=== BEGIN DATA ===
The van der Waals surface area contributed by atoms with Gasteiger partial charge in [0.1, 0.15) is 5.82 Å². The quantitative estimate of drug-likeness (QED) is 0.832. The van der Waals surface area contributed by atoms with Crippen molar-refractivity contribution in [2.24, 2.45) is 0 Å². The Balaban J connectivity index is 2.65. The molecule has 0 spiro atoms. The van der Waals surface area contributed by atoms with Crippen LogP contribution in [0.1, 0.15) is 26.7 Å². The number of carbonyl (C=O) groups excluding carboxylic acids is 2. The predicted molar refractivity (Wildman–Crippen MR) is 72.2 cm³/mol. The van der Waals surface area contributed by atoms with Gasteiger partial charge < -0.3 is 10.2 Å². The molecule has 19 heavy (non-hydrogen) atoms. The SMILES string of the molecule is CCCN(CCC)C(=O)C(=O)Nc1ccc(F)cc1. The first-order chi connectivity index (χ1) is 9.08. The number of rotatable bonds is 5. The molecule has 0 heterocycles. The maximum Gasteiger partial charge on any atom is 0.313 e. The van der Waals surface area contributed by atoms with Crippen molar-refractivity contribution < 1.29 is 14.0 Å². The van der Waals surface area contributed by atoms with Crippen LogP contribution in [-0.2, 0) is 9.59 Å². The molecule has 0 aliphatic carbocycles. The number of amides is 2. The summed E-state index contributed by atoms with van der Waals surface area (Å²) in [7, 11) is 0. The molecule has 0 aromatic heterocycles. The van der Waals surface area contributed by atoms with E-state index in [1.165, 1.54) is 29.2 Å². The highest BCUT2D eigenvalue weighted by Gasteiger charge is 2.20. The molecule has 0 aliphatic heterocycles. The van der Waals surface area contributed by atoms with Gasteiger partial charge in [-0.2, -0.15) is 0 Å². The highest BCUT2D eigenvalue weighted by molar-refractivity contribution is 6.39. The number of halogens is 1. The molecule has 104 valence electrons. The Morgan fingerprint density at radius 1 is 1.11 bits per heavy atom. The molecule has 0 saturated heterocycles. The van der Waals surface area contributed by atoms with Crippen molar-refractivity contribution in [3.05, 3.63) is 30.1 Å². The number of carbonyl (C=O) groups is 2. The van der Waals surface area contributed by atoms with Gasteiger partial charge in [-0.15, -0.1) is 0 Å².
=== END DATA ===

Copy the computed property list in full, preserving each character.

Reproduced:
The van der Waals surface area contributed by atoms with Gasteiger partial charge in [0.1, 0.15) is 5.82 Å². The quantitative estimate of drug-likeness (QED) is 0.832. The van der Waals surface area contributed by atoms with Crippen molar-refractivity contribution in [2.24, 2.45) is 0 Å². The Balaban J connectivity index is 2.65. The molecule has 0 spiro atoms. The van der Waals surface area contributed by atoms with Crippen LogP contribution in [0.1, 0.15) is 26.7 Å². The number of carbonyl (C=O) groups excluding carboxylic acids is 2. The predicted molar refractivity (Wildman–Crippen MR) is 72.2 cm³/mol. The van der Waals surface area contributed by atoms with Gasteiger partial charge < -0.3 is 10.2 Å². The molecule has 19 heavy (non-hydrogen) atoms. The SMILES string of the molecule is CCCN(CCC)C(=O)C(=O)Nc1ccc(F)cc1. The first-order chi connectivity index (χ1) is 9.08. The number of rotatable bonds is 5. The molecule has 0 heterocycles. The maximum Gasteiger partial charge on any atom is 0.313 e. The van der Waals surface area contributed by atoms with Crippen molar-refractivity contribution < 1.29 is 14.0 Å². The van der Waals surface area contributed by atoms with Crippen LogP contribution in [-0.2, 0) is 9.59 Å². The molecule has 0 aliphatic carbocycles. The number of amides is 2. The summed E-state index contributed by atoms with van der Waals surface area (Å²) in [7, 11) is 0. The molecule has 0 aromatic heterocycles. The van der Waals surface area contributed by atoms with E-state index in [1.165, 1.54) is 29.2 Å². The highest BCUT2D eigenvalue weighted by Gasteiger charge is 2.20. The molecule has 0 aliphatic heterocycles. The van der Waals surface area contributed by atoms with Gasteiger partial charge in [-0.2, -0.15) is 0 Å². The highest BCUT2D eigenvalue weighted by molar-refractivity contribution is 6.39. The number of halogens is 1. The molecule has 104 valence electrons. The Morgan fingerprint density at radius 1 is 1.11 bits per heavy atom. The molecule has 0 saturated heterocycles. The van der Waals surface area contributed by atoms with Crippen molar-refractivity contribution in [3.05, 3.63) is 30.1 Å². The number of carbonyl (C=O) groups is 2. The van der Waals surface area contributed by atoms with Gasteiger partial charge in [-0.15, -0.1) is 0 Å².